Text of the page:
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I'm am constantly amazed at how [expletive deleted] stupid people can get. The title is "A Century of Flight" _not_ "THE Century of Flight".If the difference between the two escapes anyone, then I suggest that you gripe more about the English language than "American Ego-centrism" or whatever other baloney you can conjure (excrete).I guess we forget how much can get lost in the translation between languages still (even among those that supposedly speak the same language). Maybe this lack of communication still plays a major role in messing up international relations...I don't know.-hoo"The year 2003 marks the centennial of the Wright brothers' first powered flights at Kitty Hawk, and Microsoft Flight Simulator: A Century of Flight celebrates the event with a collection of important historical aircraft and exciting new features..."-- 'Microsoft Flight Simulator: A Century of Flight' promo site.

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>PPS; I wonder if in '2069', a Frenchman will argue that >America wasn't the first to land a man on the moon? ;-) >Actually two delightful books were written by French writer Jules Verne in 1865 (yes that eigthteen sixty five) with Americans and French flying to the moon during the Civil War !You can get it free herehttp://www.ibiblio.org/gutenberg/cgi-bin/s....org/gutenberg/or pay few bucks therehttp://www.amazon.com/exec/obidos/ASIN/055...8804598-8299038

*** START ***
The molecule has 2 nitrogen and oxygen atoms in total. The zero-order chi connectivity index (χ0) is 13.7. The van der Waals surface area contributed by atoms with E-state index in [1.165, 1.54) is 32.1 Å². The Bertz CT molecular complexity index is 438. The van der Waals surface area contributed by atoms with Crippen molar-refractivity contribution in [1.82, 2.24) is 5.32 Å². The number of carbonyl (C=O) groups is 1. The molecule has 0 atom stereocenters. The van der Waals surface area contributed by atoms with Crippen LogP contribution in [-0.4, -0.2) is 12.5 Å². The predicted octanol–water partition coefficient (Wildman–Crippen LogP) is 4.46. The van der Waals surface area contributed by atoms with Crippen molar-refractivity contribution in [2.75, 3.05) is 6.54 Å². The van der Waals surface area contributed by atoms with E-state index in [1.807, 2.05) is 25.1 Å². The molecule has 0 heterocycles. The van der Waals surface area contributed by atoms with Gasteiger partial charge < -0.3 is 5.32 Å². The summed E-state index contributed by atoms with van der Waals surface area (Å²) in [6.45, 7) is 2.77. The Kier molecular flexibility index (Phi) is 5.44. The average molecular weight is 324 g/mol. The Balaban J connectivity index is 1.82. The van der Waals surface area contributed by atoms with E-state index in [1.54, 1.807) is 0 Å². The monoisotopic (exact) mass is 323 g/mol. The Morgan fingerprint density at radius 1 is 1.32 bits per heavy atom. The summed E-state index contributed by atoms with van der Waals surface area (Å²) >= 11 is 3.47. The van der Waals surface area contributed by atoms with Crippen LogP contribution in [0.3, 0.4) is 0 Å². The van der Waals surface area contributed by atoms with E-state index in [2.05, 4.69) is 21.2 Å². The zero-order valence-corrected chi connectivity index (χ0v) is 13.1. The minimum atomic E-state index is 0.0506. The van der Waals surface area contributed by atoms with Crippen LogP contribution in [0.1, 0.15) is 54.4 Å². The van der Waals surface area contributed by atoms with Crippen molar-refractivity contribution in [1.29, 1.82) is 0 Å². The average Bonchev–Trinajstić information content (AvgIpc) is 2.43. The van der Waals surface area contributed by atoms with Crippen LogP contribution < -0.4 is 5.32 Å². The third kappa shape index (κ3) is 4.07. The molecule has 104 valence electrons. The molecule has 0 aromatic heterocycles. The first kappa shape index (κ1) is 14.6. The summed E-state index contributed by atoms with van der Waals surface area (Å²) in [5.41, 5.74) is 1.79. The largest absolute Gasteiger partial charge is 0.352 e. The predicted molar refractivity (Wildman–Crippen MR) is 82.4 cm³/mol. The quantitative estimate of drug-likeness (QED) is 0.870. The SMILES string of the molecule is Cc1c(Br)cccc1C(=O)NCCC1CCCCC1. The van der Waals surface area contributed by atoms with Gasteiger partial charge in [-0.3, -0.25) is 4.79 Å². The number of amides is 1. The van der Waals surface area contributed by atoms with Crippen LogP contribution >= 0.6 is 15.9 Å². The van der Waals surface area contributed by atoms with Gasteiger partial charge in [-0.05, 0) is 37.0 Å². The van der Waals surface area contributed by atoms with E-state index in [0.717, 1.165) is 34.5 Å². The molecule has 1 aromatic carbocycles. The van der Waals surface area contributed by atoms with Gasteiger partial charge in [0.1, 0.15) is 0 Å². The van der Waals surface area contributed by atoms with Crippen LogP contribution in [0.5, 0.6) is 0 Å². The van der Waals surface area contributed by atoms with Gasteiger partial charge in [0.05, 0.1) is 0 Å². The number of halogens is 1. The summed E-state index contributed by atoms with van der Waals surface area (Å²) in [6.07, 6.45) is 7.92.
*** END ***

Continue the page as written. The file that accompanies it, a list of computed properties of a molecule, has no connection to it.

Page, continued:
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Regardless of which nationality 'invented' flight, what is relevant is that powered flight in a heavier than air craft has changed the world, and changed it in a huge way. That is what the 'Century of Flight' is celebrating. Unpowered flight, whether in a ballon or glider, changed virtually nothing. Had it for some reason never been possible to put an engine in an aircraft then flight today would be nothing more than a curiousity, but of no real relevance and hardly worthy of commemorating.

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due to the Avsim forum page loading "slow down" every weekend! :)Must be a whole lot of reading around here, Saturdays & Sundays..Start's about 10:00 am Eastern timeOr is it the race???? (Wouldn't know)Is this effecting anyone else's reading ability?L.Adamson

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>Is this effecting anyone else's reading ability?I've noticed the same thing at times. Yet another thing that makes me incredibly happy to have a Cable modem.

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Oh, jeez, yes, Larry. It's a real pain. Very early in the morning, things just hum right along, but starting about 8:30 or 9 a.m. it all goes to hell in a handbasket. It can take as long as 30 seconds (sometimes longer) just to open up ONE post!!-Lindy :-wave

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alder not only was the first in built up an engine able to sustain in flight its own weight, using his machine called eolo he also gave us an important thing when he build his second flying machine and its the name of it "avion" , airplane, from the latin avis = bird so he created this name for the flying machines that we know it was the first time that was used the word airplane for a flying machine. :) an interesting fact really. and i think that the history of aviation is an history of great development of technology, and a lot of nations gave his ideas to create the aviation like we know so there is no reason to credit only one country for this achievment. Because you will forget a lot of people with diferent nationalities who made his inventions part of this history that we all enjoy.